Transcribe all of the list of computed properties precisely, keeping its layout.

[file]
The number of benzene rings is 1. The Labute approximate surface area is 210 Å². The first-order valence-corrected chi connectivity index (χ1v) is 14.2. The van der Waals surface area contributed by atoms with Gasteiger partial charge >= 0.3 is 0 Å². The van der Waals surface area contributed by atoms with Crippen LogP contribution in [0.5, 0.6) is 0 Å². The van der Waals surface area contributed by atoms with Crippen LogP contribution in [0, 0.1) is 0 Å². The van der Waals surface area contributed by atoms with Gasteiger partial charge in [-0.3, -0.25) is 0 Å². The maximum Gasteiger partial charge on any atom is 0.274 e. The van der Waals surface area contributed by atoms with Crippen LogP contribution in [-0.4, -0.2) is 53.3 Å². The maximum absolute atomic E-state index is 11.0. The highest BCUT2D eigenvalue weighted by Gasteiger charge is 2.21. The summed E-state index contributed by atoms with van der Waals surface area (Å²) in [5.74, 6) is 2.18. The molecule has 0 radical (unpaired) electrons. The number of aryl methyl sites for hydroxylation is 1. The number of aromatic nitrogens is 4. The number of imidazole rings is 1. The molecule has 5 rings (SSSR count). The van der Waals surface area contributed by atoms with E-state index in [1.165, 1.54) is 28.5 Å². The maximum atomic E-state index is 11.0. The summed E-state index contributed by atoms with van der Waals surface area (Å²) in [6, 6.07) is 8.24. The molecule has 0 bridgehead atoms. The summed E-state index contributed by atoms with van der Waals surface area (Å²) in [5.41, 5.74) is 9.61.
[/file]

The number of benzene rings is 1. The Labute approximate surface area is 210 Å². The first-order valence-corrected chi connectivity index (χ1v) is 14.2. The van der Waals surface area contributed by atoms with Gasteiger partial charge >= 0.3 is 0 Å². The van der Waals surface area contributed by atoms with Crippen LogP contribution in [0.5, 0.6) is 0 Å². The van der Waals surface area contributed by atoms with Crippen LogP contribution in [0, 0.1) is 0 Å². The van der Waals surface area contributed by atoms with Gasteiger partial charge in [-0.3, -0.25) is 0 Å². The maximum Gasteiger partial charge on any atom is 0.274 e. The van der Waals surface area contributed by atoms with Crippen LogP contribution in [-0.4, -0.2) is 53.3 Å². The maximum absolute atomic E-state index is 11.0. The highest BCUT2D eigenvalue weighted by Gasteiger charge is 2.21. The summed E-state index contributed by atoms with van der Waals surface area (Å²) in [5.74, 6) is 2.18. The molecule has 0 radical (unpaired) electrons. The number of aryl methyl sites for hydroxylation is 1. The number of aromatic nitrogens is 4. The number of imidazole rings is 1. The molecule has 5 rings (SSSR count). The van der Waals surface area contributed by atoms with E-state index in [1.165, 1.54) is 28.5 Å². The maximum atomic E-state index is 11.0. The summed E-state index contributed by atoms with van der Waals surface area (Å²) in [6, 6.07) is 8.24. The molecule has 0 bridgehead atoms. The summed E-state index contributed by atoms with van der Waals surface area (Å²) in [5.41, 5.74) is 9.61.